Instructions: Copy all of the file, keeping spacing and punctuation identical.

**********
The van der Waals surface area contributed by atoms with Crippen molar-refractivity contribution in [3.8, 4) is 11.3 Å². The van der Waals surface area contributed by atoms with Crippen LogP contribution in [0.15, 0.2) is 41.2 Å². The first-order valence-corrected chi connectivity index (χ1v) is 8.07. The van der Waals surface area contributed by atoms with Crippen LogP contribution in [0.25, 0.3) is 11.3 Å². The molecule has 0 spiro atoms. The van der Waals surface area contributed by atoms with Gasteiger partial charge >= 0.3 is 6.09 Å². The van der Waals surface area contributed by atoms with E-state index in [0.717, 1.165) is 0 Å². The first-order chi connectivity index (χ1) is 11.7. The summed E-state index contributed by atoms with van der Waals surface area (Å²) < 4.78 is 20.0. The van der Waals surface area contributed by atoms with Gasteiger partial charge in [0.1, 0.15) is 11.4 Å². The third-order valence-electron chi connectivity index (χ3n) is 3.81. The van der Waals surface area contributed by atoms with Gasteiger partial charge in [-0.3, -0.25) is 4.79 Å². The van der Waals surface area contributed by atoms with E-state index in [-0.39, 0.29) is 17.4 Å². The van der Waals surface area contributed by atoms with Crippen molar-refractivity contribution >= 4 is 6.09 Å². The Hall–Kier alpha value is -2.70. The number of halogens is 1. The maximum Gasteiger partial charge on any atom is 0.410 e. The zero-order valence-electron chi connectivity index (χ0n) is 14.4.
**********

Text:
The van der Waals surface area contributed by atoms with Crippen molar-refractivity contribution in [3.8, 4) is 11.3 Å². The van der Waals surface area contributed by atoms with Crippen LogP contribution in [0.15, 0.2) is 41.2 Å². The first-order valence-corrected chi connectivity index (χ1v) is 8.07. The van der Waals surface area contributed by atoms with Crippen LogP contribution in [0.25, 0.3) is 11.3 Å². The molecule has 0 spiro atoms. The van der Waals surface area contributed by atoms with Gasteiger partial charge >= 0.3 is 6.09 Å². The van der Waals surface area contributed by atoms with E-state index in [0.717, 1.165) is 0 Å². The first-order chi connectivity index (χ1) is 11.7. The summed E-state index contributed by atoms with van der Waals surface area (Å²) < 4.78 is 20.0. The van der Waals surface area contributed by atoms with Gasteiger partial charge in [0.1, 0.15) is 11.4 Å². The third-order valence-electron chi connectivity index (χ3n) is 3.81. The van der Waals surface area contributed by atoms with Gasteiger partial charge in [-0.3, -0.25) is 4.79 Å². The van der Waals surface area contributed by atoms with E-state index in [-0.39, 0.29) is 17.4 Å². The van der Waals surface area contributed by atoms with Crippen molar-refractivity contribution >= 4 is 6.09 Å². The Hall–Kier alpha value is -2.70. The number of halogens is 1. The maximum Gasteiger partial charge on any atom is 0.410 e. The zero-order valence-electron chi connectivity index (χ0n) is 14.4.